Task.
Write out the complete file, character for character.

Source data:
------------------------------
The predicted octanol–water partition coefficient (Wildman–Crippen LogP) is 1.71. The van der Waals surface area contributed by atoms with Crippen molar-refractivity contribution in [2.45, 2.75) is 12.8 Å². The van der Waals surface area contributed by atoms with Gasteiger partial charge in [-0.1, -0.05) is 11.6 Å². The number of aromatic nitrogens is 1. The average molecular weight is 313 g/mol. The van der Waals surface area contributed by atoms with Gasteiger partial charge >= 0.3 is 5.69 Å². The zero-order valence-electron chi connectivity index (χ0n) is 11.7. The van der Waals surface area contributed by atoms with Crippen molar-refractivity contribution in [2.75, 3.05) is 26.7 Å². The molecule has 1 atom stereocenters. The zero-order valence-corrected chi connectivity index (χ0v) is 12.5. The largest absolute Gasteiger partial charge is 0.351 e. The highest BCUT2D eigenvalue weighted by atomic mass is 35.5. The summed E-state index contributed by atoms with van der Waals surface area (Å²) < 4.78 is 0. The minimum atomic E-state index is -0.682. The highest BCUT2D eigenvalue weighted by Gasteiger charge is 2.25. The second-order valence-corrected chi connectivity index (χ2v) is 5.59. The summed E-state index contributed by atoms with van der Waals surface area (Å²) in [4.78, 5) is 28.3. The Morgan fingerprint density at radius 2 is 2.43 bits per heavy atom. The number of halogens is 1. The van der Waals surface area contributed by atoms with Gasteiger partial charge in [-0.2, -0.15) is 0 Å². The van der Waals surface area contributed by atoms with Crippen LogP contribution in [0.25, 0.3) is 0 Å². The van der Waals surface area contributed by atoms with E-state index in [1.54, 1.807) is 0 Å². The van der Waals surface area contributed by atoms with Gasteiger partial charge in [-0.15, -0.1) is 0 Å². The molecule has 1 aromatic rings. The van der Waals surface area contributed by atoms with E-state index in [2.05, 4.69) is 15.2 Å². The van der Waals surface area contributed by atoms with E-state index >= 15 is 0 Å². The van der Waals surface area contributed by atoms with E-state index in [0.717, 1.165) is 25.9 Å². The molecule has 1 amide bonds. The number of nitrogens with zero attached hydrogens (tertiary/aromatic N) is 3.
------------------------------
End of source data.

The predicted octanol–water partition coefficient (Wildman–Crippen LogP) is 1.71. The van der Waals surface area contributed by atoms with Crippen molar-refractivity contribution in [2.45, 2.75) is 12.8 Å². The van der Waals surface area contributed by atoms with Gasteiger partial charge in [-0.1, -0.05) is 11.6 Å². The number of aromatic nitrogens is 1. The average molecular weight is 313 g/mol. The van der Waals surface area contributed by atoms with Gasteiger partial charge >= 0.3 is 5.69 Å². The zero-order valence-electron chi connectivity index (χ0n) is 11.7. The van der Waals surface area contributed by atoms with Crippen molar-refractivity contribution in [2.75, 3.05) is 26.7 Å². The molecule has 1 atom stereocenters. The zero-order valence-corrected chi connectivity index (χ0v) is 12.5. The largest absolute Gasteiger partial charge is 0.351 e. The highest BCUT2D eigenvalue weighted by atomic mass is 35.5. The summed E-state index contributed by atoms with van der Waals surface area (Å²) < 4.78 is 0. The minimum atomic E-state index is -0.682. The highest BCUT2D eigenvalue weighted by Gasteiger charge is 2.25. The second-order valence-corrected chi connectivity index (χ2v) is 5.59. The summed E-state index contributed by atoms with van der Waals surface area (Å²) in [4.78, 5) is 28.3. The Morgan fingerprint density at radius 2 is 2.43 bits per heavy atom. The number of halogens is 1. The van der Waals surface area contributed by atoms with Gasteiger partial charge in [-0.2, -0.15) is 0 Å². The van der Waals surface area contributed by atoms with Crippen LogP contribution in [0.25, 0.3) is 0 Å². The van der Waals surface area contributed by atoms with E-state index in [1.54, 1.807) is 0 Å². The van der Waals surface area contributed by atoms with Gasteiger partial charge in [-0.15, -0.1) is 0 Å². The molecule has 1 aromatic rings. The van der Waals surface area contributed by atoms with E-state index in [2.05, 4.69) is 15.2 Å². The van der Waals surface area contributed by atoms with E-state index >= 15 is 0 Å². The van der Waals surface area contributed by atoms with E-state index in [0.717, 1.165) is 25.9 Å². The molecule has 1 amide bonds. The number of nitrogens with zero attached hydrogens (tertiary/aromatic N) is 3.